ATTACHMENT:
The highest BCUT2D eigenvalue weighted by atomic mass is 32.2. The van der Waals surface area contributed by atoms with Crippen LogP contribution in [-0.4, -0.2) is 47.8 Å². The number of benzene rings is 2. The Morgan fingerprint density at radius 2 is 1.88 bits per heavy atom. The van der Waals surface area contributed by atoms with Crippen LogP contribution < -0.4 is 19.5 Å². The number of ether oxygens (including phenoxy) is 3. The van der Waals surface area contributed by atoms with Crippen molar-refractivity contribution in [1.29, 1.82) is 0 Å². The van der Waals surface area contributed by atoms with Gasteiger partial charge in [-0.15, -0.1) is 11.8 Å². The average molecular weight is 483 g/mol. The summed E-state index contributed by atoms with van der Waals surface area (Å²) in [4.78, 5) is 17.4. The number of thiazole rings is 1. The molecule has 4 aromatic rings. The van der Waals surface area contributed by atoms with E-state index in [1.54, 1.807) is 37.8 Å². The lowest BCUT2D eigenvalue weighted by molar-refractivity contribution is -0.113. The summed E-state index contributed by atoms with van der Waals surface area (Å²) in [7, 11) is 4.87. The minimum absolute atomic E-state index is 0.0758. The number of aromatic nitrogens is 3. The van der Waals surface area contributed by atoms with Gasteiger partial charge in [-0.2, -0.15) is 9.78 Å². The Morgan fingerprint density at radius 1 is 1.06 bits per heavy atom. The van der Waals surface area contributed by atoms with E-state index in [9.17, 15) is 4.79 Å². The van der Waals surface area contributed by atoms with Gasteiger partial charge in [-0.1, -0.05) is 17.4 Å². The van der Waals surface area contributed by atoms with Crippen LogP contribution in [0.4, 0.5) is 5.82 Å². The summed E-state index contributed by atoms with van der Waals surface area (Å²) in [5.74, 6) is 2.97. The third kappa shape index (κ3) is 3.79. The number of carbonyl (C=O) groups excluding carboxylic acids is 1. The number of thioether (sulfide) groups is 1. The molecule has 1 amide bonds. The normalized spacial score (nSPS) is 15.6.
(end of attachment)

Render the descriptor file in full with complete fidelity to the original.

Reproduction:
The highest BCUT2D eigenvalue weighted by atomic mass is 32.2. The van der Waals surface area contributed by atoms with Crippen LogP contribution in [-0.4, -0.2) is 47.8 Å². The number of benzene rings is 2. The Morgan fingerprint density at radius 2 is 1.88 bits per heavy atom. The van der Waals surface area contributed by atoms with Crippen LogP contribution < -0.4 is 19.5 Å². The number of ether oxygens (including phenoxy) is 3. The van der Waals surface area contributed by atoms with Crippen molar-refractivity contribution in [1.29, 1.82) is 0 Å². The van der Waals surface area contributed by atoms with Gasteiger partial charge in [-0.15, -0.1) is 11.8 Å². The average molecular weight is 483 g/mol. The summed E-state index contributed by atoms with van der Waals surface area (Å²) in [4.78, 5) is 17.4. The number of thiazole rings is 1. The molecule has 4 aromatic rings. The van der Waals surface area contributed by atoms with E-state index in [1.54, 1.807) is 37.8 Å². The lowest BCUT2D eigenvalue weighted by molar-refractivity contribution is -0.113. The summed E-state index contributed by atoms with van der Waals surface area (Å²) in [7, 11) is 4.87. The minimum absolute atomic E-state index is 0.0758. The number of aromatic nitrogens is 3. The van der Waals surface area contributed by atoms with Gasteiger partial charge in [-0.2, -0.15) is 9.78 Å². The Morgan fingerprint density at radius 1 is 1.06 bits per heavy atom. The van der Waals surface area contributed by atoms with E-state index in [9.17, 15) is 4.79 Å². The van der Waals surface area contributed by atoms with Gasteiger partial charge in [-0.1, -0.05) is 17.4 Å². The van der Waals surface area contributed by atoms with Crippen LogP contribution in [0.4, 0.5) is 5.82 Å². The summed E-state index contributed by atoms with van der Waals surface area (Å²) in [5.74, 6) is 2.97. The third kappa shape index (κ3) is 3.79. The number of carbonyl (C=O) groups excluding carboxylic acids is 1. The number of thioether (sulfide) groups is 1. The molecule has 1 amide bonds. The normalized spacial score (nSPS) is 15.6.